• They subscribe to newsletters
  • They subscribe to RSS feeds
  • They browse the Interweb using Search Engines
  • They participate in social networking
  • They have a job
  • They have a family
  • They have friends
  • They have pets
  • They have chores
  • They have interests

This list isn’t complete. 

How do we manage all these media elements?  How do we communicate through the noise?  What tools should we use?  How will our audience manage the complexity? These are pressing questions. 

Right now, contrary to the hype monkeys, people still rely in the main on traditional media, but as media becomes more fragmented, how do you communicate via vast varieties of channels?

It’s fair to say that we, as a profession, currently do a poor job of communicating with journalists in a relevant manner.  One of the most common claims is “irrelevant pitches”.  Now, if we can’t even manage simple information preference from a relatively small group, how will PR participate in “conversations” with millions of individuals – all with their own preferences?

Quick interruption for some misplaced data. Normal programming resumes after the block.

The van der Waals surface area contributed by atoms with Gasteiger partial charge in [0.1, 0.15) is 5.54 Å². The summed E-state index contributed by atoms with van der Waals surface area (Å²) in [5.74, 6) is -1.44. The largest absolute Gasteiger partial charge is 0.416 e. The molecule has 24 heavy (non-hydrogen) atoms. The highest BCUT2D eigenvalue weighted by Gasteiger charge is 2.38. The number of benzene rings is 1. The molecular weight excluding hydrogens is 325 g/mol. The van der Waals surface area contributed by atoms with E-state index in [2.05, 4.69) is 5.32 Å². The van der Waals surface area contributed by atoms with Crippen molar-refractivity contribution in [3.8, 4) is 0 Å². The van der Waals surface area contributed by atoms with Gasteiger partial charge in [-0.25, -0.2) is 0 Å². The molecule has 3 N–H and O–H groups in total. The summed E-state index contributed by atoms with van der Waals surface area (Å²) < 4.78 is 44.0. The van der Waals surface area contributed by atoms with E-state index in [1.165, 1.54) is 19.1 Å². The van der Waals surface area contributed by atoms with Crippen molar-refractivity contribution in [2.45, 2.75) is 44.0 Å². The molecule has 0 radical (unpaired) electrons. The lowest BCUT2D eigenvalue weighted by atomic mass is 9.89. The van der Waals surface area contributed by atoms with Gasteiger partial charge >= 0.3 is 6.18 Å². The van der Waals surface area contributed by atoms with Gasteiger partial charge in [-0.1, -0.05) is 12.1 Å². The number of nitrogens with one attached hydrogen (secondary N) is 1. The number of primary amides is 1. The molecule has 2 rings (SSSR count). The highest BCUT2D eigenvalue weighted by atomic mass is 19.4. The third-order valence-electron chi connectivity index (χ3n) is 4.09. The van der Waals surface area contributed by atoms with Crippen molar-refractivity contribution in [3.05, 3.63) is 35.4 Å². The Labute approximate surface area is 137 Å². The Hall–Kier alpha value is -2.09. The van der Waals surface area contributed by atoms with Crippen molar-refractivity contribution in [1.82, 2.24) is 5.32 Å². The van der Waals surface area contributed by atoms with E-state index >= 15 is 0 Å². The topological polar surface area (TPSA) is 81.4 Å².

This is a big question and one that will probably only be answered in time.  We can of course make guesstimates that tools such as RSS provide a great way of aggregating content and therefore may become a very popular tool for navigating the huge volume of news and noise – but what content will be aggregated?

In my opinion, the one thing that is for certain, is that consumers are developing increasingly advanced filters.  These filters will ensure that only relevant, interesting information that’s delivered when and where they want it, will be received and processed.